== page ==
This is one of the information that emerges from a workshop chaired by Hermann Fotie II, Permanent Secretary of the Competitiveness Committee of the Ministry of the Economy, Planning and Regional Development (Minepat).
Despite its rank as the5th largest cotton producer in Africa, Cameroon transforms just 2% of its cotton into textile products via the Cotonnière Industrielle du Cameroun (Cicam). This low rate is dependent on the"lack of competitiveness of Cameroon as a manufacturing site compared to other countries, a poor organization and structuring of the artisanal sector in the North and an unavailability of the financial resources required to make the necessary investments" we learn from Hermann Fotie II, Permanent Secretary of the Competitiveness Committee of the Ministry of the Economy, of Planning and Spatial Planning (Minepat).
To reverse this trend, the Minister of Mines, Industry and Technological Development (Minmidt) revealed the Government's plan for the sector, which aims to increase to 50% by 2030, the share of national production, which will be processed locally. A strategic option contained in the Master Plan for Industrialization (PDI), which places the textile and leather sectors among the pillars for the coming years. According to the IDP, to achieve this goal, the Cotton Development Company (Sodecoton) will have to double its current production (400,000 tons) in 2025; to meet the usual quotas that the company places on international markets and therefore redirect the surplus production to local processing.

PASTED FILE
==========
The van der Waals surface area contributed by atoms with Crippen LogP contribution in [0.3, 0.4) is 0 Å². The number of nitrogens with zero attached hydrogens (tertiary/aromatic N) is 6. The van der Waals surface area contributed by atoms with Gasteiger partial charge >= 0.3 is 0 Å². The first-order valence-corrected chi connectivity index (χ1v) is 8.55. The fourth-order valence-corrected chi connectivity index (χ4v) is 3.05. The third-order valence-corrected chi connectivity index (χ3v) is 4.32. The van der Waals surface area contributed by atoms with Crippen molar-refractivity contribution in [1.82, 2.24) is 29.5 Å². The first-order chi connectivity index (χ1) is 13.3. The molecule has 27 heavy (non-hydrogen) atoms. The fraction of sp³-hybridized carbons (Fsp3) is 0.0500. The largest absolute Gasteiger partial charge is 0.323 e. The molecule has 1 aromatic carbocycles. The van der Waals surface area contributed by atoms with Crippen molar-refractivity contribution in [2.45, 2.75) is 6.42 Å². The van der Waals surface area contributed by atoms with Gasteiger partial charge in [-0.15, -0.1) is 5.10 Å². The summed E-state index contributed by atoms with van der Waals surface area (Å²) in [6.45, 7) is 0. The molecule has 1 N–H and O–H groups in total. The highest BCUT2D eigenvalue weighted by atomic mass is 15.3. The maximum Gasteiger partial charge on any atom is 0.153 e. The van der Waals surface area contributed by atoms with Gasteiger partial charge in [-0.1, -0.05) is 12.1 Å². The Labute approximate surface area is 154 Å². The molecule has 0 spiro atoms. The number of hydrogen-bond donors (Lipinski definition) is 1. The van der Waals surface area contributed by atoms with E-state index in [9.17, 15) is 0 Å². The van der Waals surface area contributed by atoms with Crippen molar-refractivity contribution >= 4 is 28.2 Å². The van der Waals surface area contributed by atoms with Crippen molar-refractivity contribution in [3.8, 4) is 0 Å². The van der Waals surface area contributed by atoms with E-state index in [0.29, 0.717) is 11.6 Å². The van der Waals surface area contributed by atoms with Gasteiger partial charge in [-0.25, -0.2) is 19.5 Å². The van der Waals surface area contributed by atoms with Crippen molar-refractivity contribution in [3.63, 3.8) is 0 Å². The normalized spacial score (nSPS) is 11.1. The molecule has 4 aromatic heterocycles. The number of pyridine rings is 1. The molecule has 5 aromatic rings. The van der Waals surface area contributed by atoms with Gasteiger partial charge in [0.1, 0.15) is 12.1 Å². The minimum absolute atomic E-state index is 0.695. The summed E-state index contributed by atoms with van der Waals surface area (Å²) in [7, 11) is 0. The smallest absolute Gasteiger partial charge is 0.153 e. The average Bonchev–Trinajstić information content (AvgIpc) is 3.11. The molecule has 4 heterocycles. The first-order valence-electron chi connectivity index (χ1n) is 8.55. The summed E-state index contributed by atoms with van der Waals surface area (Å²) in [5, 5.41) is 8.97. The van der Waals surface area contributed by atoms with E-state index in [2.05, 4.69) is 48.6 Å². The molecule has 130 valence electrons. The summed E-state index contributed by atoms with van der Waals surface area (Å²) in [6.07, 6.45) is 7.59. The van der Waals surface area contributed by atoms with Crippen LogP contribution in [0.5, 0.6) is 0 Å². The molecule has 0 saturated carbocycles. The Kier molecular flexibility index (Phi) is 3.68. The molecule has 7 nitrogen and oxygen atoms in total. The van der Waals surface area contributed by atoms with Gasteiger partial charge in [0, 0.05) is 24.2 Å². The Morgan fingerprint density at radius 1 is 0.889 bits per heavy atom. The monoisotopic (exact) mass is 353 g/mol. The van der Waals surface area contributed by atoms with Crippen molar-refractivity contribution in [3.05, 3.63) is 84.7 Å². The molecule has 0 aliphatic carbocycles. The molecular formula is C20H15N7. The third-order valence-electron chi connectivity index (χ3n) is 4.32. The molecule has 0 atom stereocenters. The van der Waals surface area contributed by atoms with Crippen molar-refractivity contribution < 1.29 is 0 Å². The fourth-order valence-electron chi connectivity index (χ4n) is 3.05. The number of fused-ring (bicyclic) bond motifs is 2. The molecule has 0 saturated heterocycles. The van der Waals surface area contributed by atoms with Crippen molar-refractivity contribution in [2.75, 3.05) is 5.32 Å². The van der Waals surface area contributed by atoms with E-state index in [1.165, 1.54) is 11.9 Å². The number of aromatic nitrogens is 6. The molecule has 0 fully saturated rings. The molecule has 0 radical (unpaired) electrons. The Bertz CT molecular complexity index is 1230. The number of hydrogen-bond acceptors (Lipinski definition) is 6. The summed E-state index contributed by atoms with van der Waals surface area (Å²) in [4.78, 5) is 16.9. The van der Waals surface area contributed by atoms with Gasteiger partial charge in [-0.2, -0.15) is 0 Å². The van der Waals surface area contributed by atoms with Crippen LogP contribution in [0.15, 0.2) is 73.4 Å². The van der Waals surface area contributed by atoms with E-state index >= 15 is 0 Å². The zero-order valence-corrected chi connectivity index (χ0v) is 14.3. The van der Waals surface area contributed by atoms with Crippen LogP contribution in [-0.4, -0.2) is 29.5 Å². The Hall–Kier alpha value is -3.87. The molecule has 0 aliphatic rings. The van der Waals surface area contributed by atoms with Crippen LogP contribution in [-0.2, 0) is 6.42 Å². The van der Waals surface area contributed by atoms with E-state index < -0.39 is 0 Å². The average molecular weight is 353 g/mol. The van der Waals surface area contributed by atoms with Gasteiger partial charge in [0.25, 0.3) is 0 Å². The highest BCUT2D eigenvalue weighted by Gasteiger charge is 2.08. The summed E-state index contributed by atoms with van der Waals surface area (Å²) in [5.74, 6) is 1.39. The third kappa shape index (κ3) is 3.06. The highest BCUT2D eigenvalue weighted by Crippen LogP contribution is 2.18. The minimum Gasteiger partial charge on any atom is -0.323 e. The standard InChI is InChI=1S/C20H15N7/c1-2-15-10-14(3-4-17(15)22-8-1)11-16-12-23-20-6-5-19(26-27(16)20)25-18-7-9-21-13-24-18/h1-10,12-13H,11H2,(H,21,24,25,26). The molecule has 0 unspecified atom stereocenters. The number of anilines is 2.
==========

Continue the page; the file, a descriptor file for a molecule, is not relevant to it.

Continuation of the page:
Between 2014 and 2018, the cumulative value of imports of products from the textile and garment industries is around CFAF 584 billion. This represents a big shortfall for the local sector. According to the official financial statements, the Industrial Cotton Of Cameroon (Cicam) posted cumulative losses of 13.4 billion FCFA over the period 2018-2020, with a peak of 5.3 billion FCFA for the year 2018 alone. Its turnover fell from 13.2 billion CFA francs in 2018 to only 9.9 billion CFA francs in 2019, before falling to 7.3 billion CFA francs in 2020, a decrease of almost 50% compared to the 2018 financial year.